I will ship by EMS or SAL items in stock in Japan. It is approximately 7-14days on delivery date. You wholeheartedly support customers as satisfactory. Thank you for you seeing it.

Customer Reviews

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Most Helpful Customer Reviews

7 of 7 people found the following review helpful By Sentinel TOP 500 REVIEWER on 19 Nov. 2010
Format: Audio CD Verified Purchase
Let's face it, when you look at the title, you think this can't possibly work, and I still find it difficult to believe. I first heard the Volans track 'White Man Sleeps' on the invaluable 'Late Junction' on Radio 3 (what a great introduction to new music, of all shapes and sizes). However, the entire album came as a great and exciting discovery: who would have thought you could marry traditional (African) instruments with a chamber quartet as exacting and structured as the Kronos Quartet, and have a blissfully happy outcome? For that's what we have here: a quartet format and discipline augmented by the sounds and rhythms of Africa, which has a smile on its face, and at times really 'sings' with joy.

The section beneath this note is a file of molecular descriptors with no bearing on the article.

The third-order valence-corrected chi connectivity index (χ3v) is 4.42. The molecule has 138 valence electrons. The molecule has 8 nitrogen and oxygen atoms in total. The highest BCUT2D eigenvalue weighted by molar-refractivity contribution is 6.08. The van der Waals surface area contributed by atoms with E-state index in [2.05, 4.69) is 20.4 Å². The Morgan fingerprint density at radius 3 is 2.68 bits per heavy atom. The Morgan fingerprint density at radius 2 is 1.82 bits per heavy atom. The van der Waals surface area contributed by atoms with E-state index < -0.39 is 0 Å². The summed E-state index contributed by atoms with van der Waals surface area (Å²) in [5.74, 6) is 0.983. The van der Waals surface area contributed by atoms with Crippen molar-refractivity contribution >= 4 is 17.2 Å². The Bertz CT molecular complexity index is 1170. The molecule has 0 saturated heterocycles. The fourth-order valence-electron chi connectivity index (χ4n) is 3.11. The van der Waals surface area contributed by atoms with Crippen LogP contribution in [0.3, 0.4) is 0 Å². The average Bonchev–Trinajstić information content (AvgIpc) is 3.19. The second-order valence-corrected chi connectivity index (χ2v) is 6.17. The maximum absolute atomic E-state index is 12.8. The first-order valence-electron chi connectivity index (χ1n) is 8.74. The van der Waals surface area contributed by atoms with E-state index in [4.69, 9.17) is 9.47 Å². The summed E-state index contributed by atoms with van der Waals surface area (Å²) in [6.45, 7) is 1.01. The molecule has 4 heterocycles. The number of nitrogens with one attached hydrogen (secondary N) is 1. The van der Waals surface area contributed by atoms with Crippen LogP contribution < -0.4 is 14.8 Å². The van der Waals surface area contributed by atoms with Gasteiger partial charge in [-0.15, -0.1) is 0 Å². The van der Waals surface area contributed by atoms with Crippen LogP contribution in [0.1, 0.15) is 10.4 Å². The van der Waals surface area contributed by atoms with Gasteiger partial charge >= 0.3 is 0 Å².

Tired of the astringency of modern composition/composers? Acquire this unexpected treasure, and feel those smile muscles reappear! Excellent performance and lovely, clear production job. Uniquely engaging.
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5 of 6 people found the following review helpful By Daliborsky on 7 July 2009
Format: Audio CD
Kronos Quartet is famous for merging different musical notions with their style, the result in this african journey is just that - highly recommended for all old Kronos fans and those who are becoming ones.
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By Catherine Hutchinson on 9 Sept. 2014
Format: Audio CD
Excellent all round. CJD
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By G.Parfitt on 25 Dec. 2014
Format: Audio CD Verified Purchase
Very good ,thanks.